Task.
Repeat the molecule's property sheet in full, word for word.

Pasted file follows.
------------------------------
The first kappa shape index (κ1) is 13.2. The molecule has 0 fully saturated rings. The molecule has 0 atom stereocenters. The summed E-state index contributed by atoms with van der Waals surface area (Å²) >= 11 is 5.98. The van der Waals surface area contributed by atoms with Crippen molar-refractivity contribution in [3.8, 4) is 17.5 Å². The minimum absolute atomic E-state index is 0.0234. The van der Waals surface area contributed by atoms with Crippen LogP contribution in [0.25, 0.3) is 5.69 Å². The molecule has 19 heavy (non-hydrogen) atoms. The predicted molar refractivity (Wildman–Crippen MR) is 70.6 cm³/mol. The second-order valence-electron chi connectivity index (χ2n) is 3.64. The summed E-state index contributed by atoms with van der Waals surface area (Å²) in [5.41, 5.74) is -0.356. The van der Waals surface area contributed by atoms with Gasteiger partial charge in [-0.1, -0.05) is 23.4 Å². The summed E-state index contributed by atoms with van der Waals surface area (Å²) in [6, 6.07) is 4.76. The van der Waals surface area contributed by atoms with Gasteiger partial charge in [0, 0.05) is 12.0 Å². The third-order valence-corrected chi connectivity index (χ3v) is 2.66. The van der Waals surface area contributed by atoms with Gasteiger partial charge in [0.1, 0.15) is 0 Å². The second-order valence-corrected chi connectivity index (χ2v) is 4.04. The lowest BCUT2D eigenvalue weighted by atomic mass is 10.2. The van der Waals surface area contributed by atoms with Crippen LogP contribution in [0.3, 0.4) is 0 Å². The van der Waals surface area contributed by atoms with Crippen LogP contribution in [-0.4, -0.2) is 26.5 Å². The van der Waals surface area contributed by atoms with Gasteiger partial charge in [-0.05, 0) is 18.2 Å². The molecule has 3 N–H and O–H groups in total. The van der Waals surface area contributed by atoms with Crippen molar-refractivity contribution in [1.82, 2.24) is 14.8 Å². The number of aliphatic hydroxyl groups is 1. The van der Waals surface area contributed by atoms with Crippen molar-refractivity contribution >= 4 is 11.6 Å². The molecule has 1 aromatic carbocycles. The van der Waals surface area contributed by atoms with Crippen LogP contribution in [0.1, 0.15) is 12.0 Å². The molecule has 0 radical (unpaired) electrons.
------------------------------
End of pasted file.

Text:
The first kappa shape index (κ1) is 13.2. The molecule has 0 fully saturated rings. The molecule has 0 atom stereocenters. The summed E-state index contributed by atoms with van der Waals surface area (Å²) >= 11 is 5.98. The van der Waals surface area contributed by atoms with Crippen molar-refractivity contribution in [3.8, 4) is 17.5 Å². The minimum absolute atomic E-state index is 0.0234. The van der Waals surface area contributed by atoms with Crippen LogP contribution in [0.25, 0.3) is 5.69 Å². The molecule has 19 heavy (non-hydrogen) atoms. The predicted molar refractivity (Wildman–Crippen MR) is 70.6 cm³/mol. The second-order valence-electron chi connectivity index (χ2n) is 3.64. The summed E-state index contributed by atoms with van der Waals surface area (Å²) in [5.41, 5.74) is -0.356. The van der Waals surface area contributed by atoms with Gasteiger partial charge in [-0.1, -0.05) is 23.4 Å². The summed E-state index contributed by atoms with van der Waals surface area (Å²) in [6, 6.07) is 4.76. The van der Waals surface area contributed by atoms with Gasteiger partial charge in [0, 0.05) is 12.0 Å². The third-order valence-corrected chi connectivity index (χ3v) is 2.66. The van der Waals surface area contributed by atoms with Gasteiger partial charge in [0.1, 0.15) is 0 Å². The second-order valence-corrected chi connectivity index (χ2v) is 4.04. The lowest BCUT2D eigenvalue weighted by atomic mass is 10.2. The van der Waals surface area contributed by atoms with Crippen LogP contribution in [0.3, 0.4) is 0 Å². The van der Waals surface area contributed by atoms with Crippen LogP contribution in [-0.4, -0.2) is 26.5 Å². The van der Waals surface area contributed by atoms with Gasteiger partial charge in [-0.05, 0) is 18.2 Å². The molecule has 3 N–H and O–H groups in total. The van der Waals surface area contributed by atoms with Crippen molar-refractivity contribution in [1.82, 2.24) is 14.8 Å². The number of aliphatic hydroxyl groups is 1. The van der Waals surface area contributed by atoms with Crippen molar-refractivity contribution >= 4 is 11.6 Å². The molecule has 1 aromatic carbocycles. The van der Waals surface area contributed by atoms with Crippen LogP contribution in [0.1, 0.15) is 12.0 Å². The molecule has 0 radical (unpaired) electrons.